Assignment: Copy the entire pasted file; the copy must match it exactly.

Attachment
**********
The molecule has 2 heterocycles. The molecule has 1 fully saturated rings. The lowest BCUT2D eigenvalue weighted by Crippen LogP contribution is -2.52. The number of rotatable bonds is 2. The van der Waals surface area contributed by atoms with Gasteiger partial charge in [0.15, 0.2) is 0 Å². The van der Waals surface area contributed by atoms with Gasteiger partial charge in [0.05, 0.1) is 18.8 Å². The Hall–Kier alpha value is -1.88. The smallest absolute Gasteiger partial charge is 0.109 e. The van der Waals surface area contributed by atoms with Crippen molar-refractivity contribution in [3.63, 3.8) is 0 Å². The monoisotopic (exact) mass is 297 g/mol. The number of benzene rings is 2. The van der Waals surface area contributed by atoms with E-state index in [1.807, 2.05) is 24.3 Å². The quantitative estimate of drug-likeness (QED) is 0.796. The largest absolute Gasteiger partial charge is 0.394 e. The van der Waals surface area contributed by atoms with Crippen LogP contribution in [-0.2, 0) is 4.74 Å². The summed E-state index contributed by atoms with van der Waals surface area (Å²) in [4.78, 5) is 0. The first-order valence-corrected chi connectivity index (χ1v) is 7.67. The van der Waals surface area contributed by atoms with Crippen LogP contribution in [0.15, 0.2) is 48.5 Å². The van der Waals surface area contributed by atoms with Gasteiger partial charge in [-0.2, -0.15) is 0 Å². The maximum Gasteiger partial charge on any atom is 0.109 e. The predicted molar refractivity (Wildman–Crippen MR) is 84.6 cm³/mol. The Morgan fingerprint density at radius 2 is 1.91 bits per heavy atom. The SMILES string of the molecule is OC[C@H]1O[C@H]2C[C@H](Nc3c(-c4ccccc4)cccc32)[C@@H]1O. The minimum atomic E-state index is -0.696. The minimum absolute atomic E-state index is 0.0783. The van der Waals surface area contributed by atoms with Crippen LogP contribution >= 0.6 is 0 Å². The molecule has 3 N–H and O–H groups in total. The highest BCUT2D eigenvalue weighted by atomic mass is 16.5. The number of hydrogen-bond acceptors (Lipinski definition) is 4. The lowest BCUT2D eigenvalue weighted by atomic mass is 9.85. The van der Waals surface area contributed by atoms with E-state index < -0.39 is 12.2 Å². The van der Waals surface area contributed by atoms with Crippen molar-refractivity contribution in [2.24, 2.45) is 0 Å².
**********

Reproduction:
The molecule has 2 heterocycles. The molecule has 1 fully saturated rings. The lowest BCUT2D eigenvalue weighted by Crippen LogP contribution is -2.52. The number of rotatable bonds is 2. The van der Waals surface area contributed by atoms with Gasteiger partial charge in [0.15, 0.2) is 0 Å². The van der Waals surface area contributed by atoms with Gasteiger partial charge in [0.05, 0.1) is 18.8 Å². The Hall–Kier alpha value is -1.88. The smallest absolute Gasteiger partial charge is 0.109 e. The van der Waals surface area contributed by atoms with Crippen molar-refractivity contribution in [3.63, 3.8) is 0 Å². The monoisotopic (exact) mass is 297 g/mol. The number of benzene rings is 2. The van der Waals surface area contributed by atoms with E-state index in [1.807, 2.05) is 24.3 Å². The quantitative estimate of drug-likeness (QED) is 0.796. The largest absolute Gasteiger partial charge is 0.394 e. The van der Waals surface area contributed by atoms with Crippen LogP contribution in [-0.2, 0) is 4.74 Å². The summed E-state index contributed by atoms with van der Waals surface area (Å²) in [4.78, 5) is 0. The first-order valence-corrected chi connectivity index (χ1v) is 7.67. The van der Waals surface area contributed by atoms with Crippen LogP contribution in [0.15, 0.2) is 48.5 Å². The van der Waals surface area contributed by atoms with Gasteiger partial charge in [-0.2, -0.15) is 0 Å². The maximum Gasteiger partial charge on any atom is 0.109 e. The predicted molar refractivity (Wildman–Crippen MR) is 84.6 cm³/mol. The Morgan fingerprint density at radius 2 is 1.91 bits per heavy atom. The SMILES string of the molecule is OC[C@H]1O[C@H]2C[C@H](Nc3c(-c4ccccc4)cccc32)[C@@H]1O. The minimum atomic E-state index is -0.696. The minimum absolute atomic E-state index is 0.0783. The van der Waals surface area contributed by atoms with Crippen LogP contribution >= 0.6 is 0 Å². The molecule has 3 N–H and O–H groups in total. The highest BCUT2D eigenvalue weighted by atomic mass is 16.5. The number of hydrogen-bond acceptors (Lipinski definition) is 4. The lowest BCUT2D eigenvalue weighted by atomic mass is 9.85. The van der Waals surface area contributed by atoms with E-state index < -0.39 is 12.2 Å². The van der Waals surface area contributed by atoms with Crippen molar-refractivity contribution in [2.24, 2.45) is 0 Å².